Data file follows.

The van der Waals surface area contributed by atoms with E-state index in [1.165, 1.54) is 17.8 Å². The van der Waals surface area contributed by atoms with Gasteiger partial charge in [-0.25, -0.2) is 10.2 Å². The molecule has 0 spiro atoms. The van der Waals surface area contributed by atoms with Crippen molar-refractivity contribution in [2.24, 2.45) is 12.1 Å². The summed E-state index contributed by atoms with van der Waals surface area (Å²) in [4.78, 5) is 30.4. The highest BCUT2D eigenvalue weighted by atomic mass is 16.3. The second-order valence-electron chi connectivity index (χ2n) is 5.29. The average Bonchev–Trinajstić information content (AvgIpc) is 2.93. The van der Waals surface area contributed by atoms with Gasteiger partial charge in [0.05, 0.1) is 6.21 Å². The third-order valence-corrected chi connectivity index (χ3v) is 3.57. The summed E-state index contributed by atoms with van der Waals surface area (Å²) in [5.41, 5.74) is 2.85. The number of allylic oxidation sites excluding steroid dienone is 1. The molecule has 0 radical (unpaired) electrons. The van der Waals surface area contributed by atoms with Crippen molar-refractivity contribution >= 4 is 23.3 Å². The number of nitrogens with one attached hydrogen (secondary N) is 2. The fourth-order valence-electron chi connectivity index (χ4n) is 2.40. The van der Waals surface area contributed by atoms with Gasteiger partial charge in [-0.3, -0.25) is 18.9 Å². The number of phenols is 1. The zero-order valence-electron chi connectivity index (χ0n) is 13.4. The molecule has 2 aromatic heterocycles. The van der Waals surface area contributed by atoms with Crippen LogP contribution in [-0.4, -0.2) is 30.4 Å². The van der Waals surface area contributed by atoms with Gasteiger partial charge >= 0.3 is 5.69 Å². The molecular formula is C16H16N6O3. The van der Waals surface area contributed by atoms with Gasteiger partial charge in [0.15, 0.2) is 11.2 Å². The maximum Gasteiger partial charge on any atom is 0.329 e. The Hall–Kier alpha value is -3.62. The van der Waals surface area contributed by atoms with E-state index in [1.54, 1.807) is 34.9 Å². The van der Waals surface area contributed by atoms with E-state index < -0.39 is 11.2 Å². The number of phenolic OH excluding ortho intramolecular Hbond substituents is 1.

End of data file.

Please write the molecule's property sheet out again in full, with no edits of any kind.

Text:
The van der Waals surface area contributed by atoms with E-state index in [1.165, 1.54) is 17.8 Å². The van der Waals surface area contributed by atoms with Gasteiger partial charge in [-0.25, -0.2) is 10.2 Å². The molecule has 0 spiro atoms. The van der Waals surface area contributed by atoms with Crippen molar-refractivity contribution in [2.24, 2.45) is 12.1 Å². The summed E-state index contributed by atoms with van der Waals surface area (Å²) in [4.78, 5) is 30.4. The highest BCUT2D eigenvalue weighted by atomic mass is 16.3. The second-order valence-electron chi connectivity index (χ2n) is 5.29. The average Bonchev–Trinajstić information content (AvgIpc) is 2.93. The van der Waals surface area contributed by atoms with Gasteiger partial charge in [0.05, 0.1) is 6.21 Å². The third-order valence-corrected chi connectivity index (χ3v) is 3.57. The summed E-state index contributed by atoms with van der Waals surface area (Å²) in [5.41, 5.74) is 2.85. The number of allylic oxidation sites excluding steroid dienone is 1. The molecule has 0 radical (unpaired) electrons. The van der Waals surface area contributed by atoms with Crippen molar-refractivity contribution >= 4 is 23.3 Å². The number of nitrogens with one attached hydrogen (secondary N) is 2. The fourth-order valence-electron chi connectivity index (χ4n) is 2.40. The van der Waals surface area contributed by atoms with Gasteiger partial charge in [-0.3, -0.25) is 18.9 Å². The number of phenols is 1. The zero-order valence-electron chi connectivity index (χ0n) is 13.4. The molecule has 2 aromatic heterocycles. The van der Waals surface area contributed by atoms with Crippen LogP contribution in [-0.4, -0.2) is 30.4 Å². The van der Waals surface area contributed by atoms with Gasteiger partial charge >= 0.3 is 5.69 Å². The molecular formula is C16H16N6O3. The van der Waals surface area contributed by atoms with Gasteiger partial charge in [0.15, 0.2) is 11.2 Å². The maximum Gasteiger partial charge on any atom is 0.329 e. The Hall–Kier alpha value is -3.62. The van der Waals surface area contributed by atoms with E-state index in [1.54, 1.807) is 34.9 Å². The van der Waals surface area contributed by atoms with E-state index < -0.39 is 11.2 Å². The number of phenolic OH excluding ortho intramolecular Hbond substituents is 1.